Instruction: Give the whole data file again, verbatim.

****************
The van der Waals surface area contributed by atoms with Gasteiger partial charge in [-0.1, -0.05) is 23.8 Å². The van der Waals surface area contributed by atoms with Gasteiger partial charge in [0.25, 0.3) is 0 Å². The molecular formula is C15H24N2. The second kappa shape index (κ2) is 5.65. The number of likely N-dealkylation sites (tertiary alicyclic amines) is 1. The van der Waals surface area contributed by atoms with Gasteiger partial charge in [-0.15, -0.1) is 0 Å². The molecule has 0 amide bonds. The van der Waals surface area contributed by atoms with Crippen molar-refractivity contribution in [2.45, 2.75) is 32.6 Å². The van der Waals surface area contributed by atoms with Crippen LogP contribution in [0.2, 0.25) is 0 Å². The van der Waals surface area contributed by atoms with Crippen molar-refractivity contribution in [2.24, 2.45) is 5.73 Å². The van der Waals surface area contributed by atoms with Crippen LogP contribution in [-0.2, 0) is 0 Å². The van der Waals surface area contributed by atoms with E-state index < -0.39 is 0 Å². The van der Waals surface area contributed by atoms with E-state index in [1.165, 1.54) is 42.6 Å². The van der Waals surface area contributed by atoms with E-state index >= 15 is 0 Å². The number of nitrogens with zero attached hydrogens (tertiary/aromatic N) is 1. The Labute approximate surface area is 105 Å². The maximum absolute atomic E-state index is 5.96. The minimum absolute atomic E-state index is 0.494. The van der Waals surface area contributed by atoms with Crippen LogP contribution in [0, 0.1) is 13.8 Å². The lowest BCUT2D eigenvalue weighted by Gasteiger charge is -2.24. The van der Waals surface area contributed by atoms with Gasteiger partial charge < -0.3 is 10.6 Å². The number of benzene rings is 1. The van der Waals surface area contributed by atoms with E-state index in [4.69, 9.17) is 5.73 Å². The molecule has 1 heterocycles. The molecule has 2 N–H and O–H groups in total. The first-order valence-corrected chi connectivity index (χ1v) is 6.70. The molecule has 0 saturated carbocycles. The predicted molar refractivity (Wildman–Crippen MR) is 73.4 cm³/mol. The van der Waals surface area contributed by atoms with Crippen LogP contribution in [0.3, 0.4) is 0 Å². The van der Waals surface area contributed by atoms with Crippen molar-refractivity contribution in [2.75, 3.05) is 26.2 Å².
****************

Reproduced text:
The van der Waals surface area contributed by atoms with Gasteiger partial charge in [-0.1, -0.05) is 23.8 Å². The van der Waals surface area contributed by atoms with Gasteiger partial charge in [0.25, 0.3) is 0 Å². The molecular formula is C15H24N2. The second kappa shape index (κ2) is 5.65. The number of likely N-dealkylation sites (tertiary alicyclic amines) is 1. The van der Waals surface area contributed by atoms with Gasteiger partial charge in [-0.15, -0.1) is 0 Å². The molecule has 0 amide bonds. The van der Waals surface area contributed by atoms with Crippen molar-refractivity contribution in [2.45, 2.75) is 32.6 Å². The van der Waals surface area contributed by atoms with Crippen LogP contribution in [0.2, 0.25) is 0 Å². The van der Waals surface area contributed by atoms with Crippen molar-refractivity contribution in [2.24, 2.45) is 5.73 Å². The van der Waals surface area contributed by atoms with Crippen LogP contribution in [-0.2, 0) is 0 Å². The van der Waals surface area contributed by atoms with E-state index < -0.39 is 0 Å². The van der Waals surface area contributed by atoms with E-state index in [1.165, 1.54) is 42.6 Å². The van der Waals surface area contributed by atoms with E-state index >= 15 is 0 Å². The number of nitrogens with zero attached hydrogens (tertiary/aromatic N) is 1. The Labute approximate surface area is 105 Å². The maximum absolute atomic E-state index is 5.96. The minimum absolute atomic E-state index is 0.494. The van der Waals surface area contributed by atoms with Crippen LogP contribution in [0, 0.1) is 13.8 Å². The lowest BCUT2D eigenvalue weighted by Gasteiger charge is -2.24. The van der Waals surface area contributed by atoms with Gasteiger partial charge < -0.3 is 10.6 Å². The number of benzene rings is 1. The van der Waals surface area contributed by atoms with E-state index in [4.69, 9.17) is 5.73 Å². The molecule has 1 heterocycles. The molecule has 2 N–H and O–H groups in total. The first-order valence-corrected chi connectivity index (χ1v) is 6.70. The molecule has 0 saturated carbocycles. The predicted molar refractivity (Wildman–Crippen MR) is 73.4 cm³/mol. The van der Waals surface area contributed by atoms with Crippen LogP contribution in [0.3, 0.4) is 0 Å². The van der Waals surface area contributed by atoms with Crippen molar-refractivity contribution in [2.75, 3.05) is 26.2 Å².